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Gold medal would net U.S. women's soccer team $1.5 million bonus

By Jerry Hinnen | College Football Writer
The U.S. will have lots to celebrate if they defeat Japan in the gold medal match. (AP)

When they take on Japan in Thursday's gold medal final, the U.S. women's soccer team will be playing for national pride, Olympic glory, a place in history, and that little something extra: cold, hard cash.

USA Today reported Thursday that U.S. Soccer Federation president Sunil Gulati has announced a gold medal victory would result in the team splitting a $1.5 million bonus. That's in addition to the U.S. Olympic Committee's standard $25,000 bonus for each gold medalist, and a possible extension of victory lap exhibitions that could earn the players even more money.

The $1.5 million bonus would be split among players not included on the final 18-woman roster, coaches, and support staff, and might or might not be weighted towards more substantial; contributors. But however the money is divided, with the salaries of most members of the U.S. Women's National Team program only barely scraping above the semi-professional level, the benefits of victory Thursday represent a substantial financial windfall regardless.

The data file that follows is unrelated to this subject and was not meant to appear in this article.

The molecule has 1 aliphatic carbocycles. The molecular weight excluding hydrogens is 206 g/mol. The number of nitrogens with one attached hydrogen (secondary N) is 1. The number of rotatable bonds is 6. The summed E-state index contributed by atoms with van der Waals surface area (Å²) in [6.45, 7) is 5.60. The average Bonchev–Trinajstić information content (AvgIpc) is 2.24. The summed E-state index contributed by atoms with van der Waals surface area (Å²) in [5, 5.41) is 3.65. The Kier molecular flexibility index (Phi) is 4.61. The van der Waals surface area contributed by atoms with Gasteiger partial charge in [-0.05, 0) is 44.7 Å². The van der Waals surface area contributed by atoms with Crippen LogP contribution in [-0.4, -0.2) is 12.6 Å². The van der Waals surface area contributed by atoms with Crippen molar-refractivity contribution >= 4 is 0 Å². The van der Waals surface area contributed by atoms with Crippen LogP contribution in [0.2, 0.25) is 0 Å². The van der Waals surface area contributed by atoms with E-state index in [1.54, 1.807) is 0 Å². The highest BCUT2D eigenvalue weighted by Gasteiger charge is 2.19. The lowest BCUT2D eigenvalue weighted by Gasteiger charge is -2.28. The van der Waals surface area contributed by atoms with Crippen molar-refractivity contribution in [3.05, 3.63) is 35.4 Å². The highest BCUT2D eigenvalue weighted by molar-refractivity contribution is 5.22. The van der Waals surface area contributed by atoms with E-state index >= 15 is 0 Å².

"There's a lot of money at stake for the players," Gulati said.

With the 2011 failure of Women's Professional Soccer -- the second American women's pro soccer league to fold in the past decade -- the professional future of many USWNT members remains up in the air. Though several are officially members of the Seattle Sounders Women W-League club (including Hope Solo, Megan Rapinoe, Alex Morgan, and Sydney Leroux), the steps put in place to help the W-League attract top collegiate talent mean that may not be a viable professional solution in the three-year gap between major tournaments.

None of this will be going through the minds of the players on the field at Wembely Stadium in a few hours, and it's worth noting that the USWNT have already wrapped up a fairly generous amount of money by clinching silver. But if the U.S. does come through with the gold medal, once the adrenaline wears off, that $1.5 million-plus will still provide one heck of an afterglow.

HT: Fourth-Place Medal.

 
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